Saturday, May 15, 2010

Pho Duy II: The Magical #10

We've all been to the restaurants where we order in numbers. Whether you're ordering off of an industrial food menu board at McDonald's or a salsa-caked one at the Mexican dive down the street, you have to admit a sense of justification comes from having your 'usual'.

It didn't take me long to realize that Pho Duy was doing some really good stuff, and that I wanted to go back again and again. As a matter of fact, the first time I walked in unsuspectingly with a fellow foodie co-worker, we could hardly find a seat let alone a parking spot. Normally a good sign, in my experience, and the rest is history.

Now for those of you who don't know what pho is, roughly described it is a Vietnamese broth noodle soup with many varieties of beef that you can choose from.  Rare beef and well done brisket make sense to me, but if you want to get crazy you can opt for tripe, tendon, etc. Traditional fare includes jalapeno, lime, culantro (an odd family member of the familiar herb), bean sprouts, and basil for you to add as you please along with a slew of condiments.


Now even though we had to wait a second for a table on our first busy visit (actually I mean it, a SECOND), it would definitely have been worth a wait. But we've never had to because this place turns over like a well oiled engine, people flowing in and out of the door, servers flowing in and out of the kitchen with noodle bowl after noodle bowl, and of course delicious food flowing into the stomachs of some kind of oddly satisfied mob. And I get the feeling that such a mob would be somewhat unruly if they didn't get their pho.

Now if you've ever seen the Seinfeld "Soup Nazi" episode, you know that there are certain rules that need to be followed at some fine establishments. Or else guess what? That's right, no soup for you. But this time the soup is the most wonderful concoction of pho, because you essentially made it yourself.  Anyways, here's the rundown on how Pho Duy II works, at least at lunch:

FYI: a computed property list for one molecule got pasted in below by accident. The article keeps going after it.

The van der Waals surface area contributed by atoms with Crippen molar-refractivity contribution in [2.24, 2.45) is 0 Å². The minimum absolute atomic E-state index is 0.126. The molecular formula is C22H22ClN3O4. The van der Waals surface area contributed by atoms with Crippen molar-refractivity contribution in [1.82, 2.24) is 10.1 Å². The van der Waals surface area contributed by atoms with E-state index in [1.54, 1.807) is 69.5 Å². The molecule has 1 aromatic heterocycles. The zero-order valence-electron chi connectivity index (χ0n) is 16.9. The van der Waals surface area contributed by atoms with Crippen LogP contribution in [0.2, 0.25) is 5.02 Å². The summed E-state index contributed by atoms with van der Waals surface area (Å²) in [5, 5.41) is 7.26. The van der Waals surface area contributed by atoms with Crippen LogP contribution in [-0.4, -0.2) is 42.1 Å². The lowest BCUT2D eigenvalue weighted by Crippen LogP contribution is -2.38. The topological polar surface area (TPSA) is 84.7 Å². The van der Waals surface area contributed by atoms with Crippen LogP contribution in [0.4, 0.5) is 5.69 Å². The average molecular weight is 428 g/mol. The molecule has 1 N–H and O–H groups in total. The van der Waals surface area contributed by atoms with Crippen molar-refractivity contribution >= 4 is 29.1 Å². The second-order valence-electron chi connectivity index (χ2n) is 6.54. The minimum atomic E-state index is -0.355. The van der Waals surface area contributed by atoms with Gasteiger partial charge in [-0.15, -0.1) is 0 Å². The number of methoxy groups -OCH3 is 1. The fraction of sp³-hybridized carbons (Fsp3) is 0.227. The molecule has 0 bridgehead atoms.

1. Walk in
2. Stall for a second
3. Make eye contact with the host, who is likely across the dining room somewhere
4. He will hold up a few fingers, confirming the number in your party
5. You confirm by slightly nodding your head, and walking over to your table
6. Order spring rolls, devour
7. Fix up pho (details to follow)
8. Eat pho.
9. Pay for pho. No need to wait for the check, head up to the register and somehow they always magically know what you had when you get up there... weird.


Time for the details. Now this is one of those instances where you have someone who does a few things, and does them very well. Simple is the name of the game. The decor is simple in a comfy patio furniture sort of way. A few tv's are on in the corners, and if you go at the time I do around 11:45 (to beat the blue/white-collar rush) you may get to catch up on your soaps and make up the dialogue as you go along. Lunch and a show... can't go wrong.

The menu is simple too. Kind of. You may opt for a Ca phe sua da to drink, traditionally served over ice.  This drink becomes a balanced, sweet iced coffee after all is said and done, and definitely adds to the experience.

Whatever you do, don't pass on the spring rolls. Or as I like to call them, little drops of heaven.  Rice noodles and fresh herbs are wrapped in thinly sliced beef, topped with shrimp and rolled in a rice wrapper. But it's the peanut sauce that brings the whole thing together- I could drink the stuff through a straw.


And finally comes the pho. On the menu there are about 20 different variations of the stuff. My suggestion is to opt for the #10 (rare beef and brisket), make it a small, and add extra noodles.
 
I love the fact that you make the pho to your tastes, and we're not talking salad bar here. Go to town on your fixin's. I normally push 2 pieces of jalapeno and some sprouts to the bottom to stew, squeeze 2 limes and break some culantro and basil all over the place.


And now, it's all about the condiments. You're not going to find ketchup or mayo, but rather Hoisin sauce, Sriracha, soy sauce, sugar and sesame oil to include to your heart's content. Any of these condiments will add true depth in the sweet, spicy, and savory departments.

Now this one's uncharted territory for the Dish, but I had to give Pho Duy (number II to be exact) the credit that it is due. After all, I have made sure to return at least weekly since I first discovered it because they truly are a wonderful little oasis in northeast Denver. Lucky you, they have locations in Littleton, Broomfield, Greeley, West Denver and others. Be sure to swing by and get creative, and who knows maybe you'll even cure your cold with this magical soup. It's been reported to do so. 

Dish it up Denver!

Pho Duy Restaurant II on Urbanspoon

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